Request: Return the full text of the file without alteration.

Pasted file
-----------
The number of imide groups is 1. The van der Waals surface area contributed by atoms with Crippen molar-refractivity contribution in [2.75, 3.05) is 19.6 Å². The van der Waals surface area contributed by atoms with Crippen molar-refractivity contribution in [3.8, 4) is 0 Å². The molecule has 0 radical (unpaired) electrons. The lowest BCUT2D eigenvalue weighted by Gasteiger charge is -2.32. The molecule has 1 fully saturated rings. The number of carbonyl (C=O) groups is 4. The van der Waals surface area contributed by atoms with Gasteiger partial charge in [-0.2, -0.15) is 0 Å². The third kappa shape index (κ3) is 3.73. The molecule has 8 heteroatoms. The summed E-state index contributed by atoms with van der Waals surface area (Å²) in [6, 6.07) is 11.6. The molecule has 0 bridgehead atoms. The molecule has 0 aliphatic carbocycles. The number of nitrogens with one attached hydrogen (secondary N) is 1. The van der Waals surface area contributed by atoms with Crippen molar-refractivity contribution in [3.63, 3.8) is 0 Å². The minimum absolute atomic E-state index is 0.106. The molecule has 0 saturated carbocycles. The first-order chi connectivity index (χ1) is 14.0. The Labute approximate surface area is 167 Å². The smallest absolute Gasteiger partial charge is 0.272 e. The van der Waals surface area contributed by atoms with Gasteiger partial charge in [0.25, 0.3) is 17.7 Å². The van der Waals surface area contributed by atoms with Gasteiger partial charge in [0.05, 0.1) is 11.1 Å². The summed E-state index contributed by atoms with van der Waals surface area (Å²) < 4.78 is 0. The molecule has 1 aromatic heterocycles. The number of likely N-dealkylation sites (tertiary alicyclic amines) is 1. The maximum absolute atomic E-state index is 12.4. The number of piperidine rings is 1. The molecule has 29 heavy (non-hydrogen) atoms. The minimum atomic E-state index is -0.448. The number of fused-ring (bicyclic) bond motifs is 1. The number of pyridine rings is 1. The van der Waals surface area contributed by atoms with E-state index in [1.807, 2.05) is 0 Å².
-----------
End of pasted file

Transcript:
The number of imide groups is 1. The van der Waals surface area contributed by atoms with Crippen molar-refractivity contribution in [2.75, 3.05) is 19.6 Å². The van der Waals surface area contributed by atoms with Crippen molar-refractivity contribution in [3.8, 4) is 0 Å². The molecule has 0 radical (unpaired) electrons. The lowest BCUT2D eigenvalue weighted by Gasteiger charge is -2.32. The molecule has 1 fully saturated rings. The number of carbonyl (C=O) groups is 4. The van der Waals surface area contributed by atoms with Gasteiger partial charge in [-0.2, -0.15) is 0 Å². The third kappa shape index (κ3) is 3.73. The molecule has 8 heteroatoms. The summed E-state index contributed by atoms with van der Waals surface area (Å²) in [6, 6.07) is 11.6. The molecule has 0 bridgehead atoms. The molecule has 0 aliphatic carbocycles. The number of nitrogens with one attached hydrogen (secondary N) is 1. The van der Waals surface area contributed by atoms with Crippen molar-refractivity contribution in [3.63, 3.8) is 0 Å². The minimum absolute atomic E-state index is 0.106. The molecule has 0 saturated carbocycles. The first-order chi connectivity index (χ1) is 14.0. The Labute approximate surface area is 167 Å². The smallest absolute Gasteiger partial charge is 0.272 e. The van der Waals surface area contributed by atoms with Gasteiger partial charge in [0.25, 0.3) is 17.7 Å². The van der Waals surface area contributed by atoms with Gasteiger partial charge in [0.05, 0.1) is 11.1 Å². The summed E-state index contributed by atoms with van der Waals surface area (Å²) < 4.78 is 0. The molecule has 1 aromatic heterocycles. The number of likely N-dealkylation sites (tertiary alicyclic amines) is 1. The maximum absolute atomic E-state index is 12.4. The number of piperidine rings is 1. The molecule has 29 heavy (non-hydrogen) atoms. The minimum atomic E-state index is -0.448. The number of fused-ring (bicyclic) bond motifs is 1. The number of pyridine rings is 1. The van der Waals surface area contributed by atoms with E-state index in [1.807, 2.05) is 0 Å².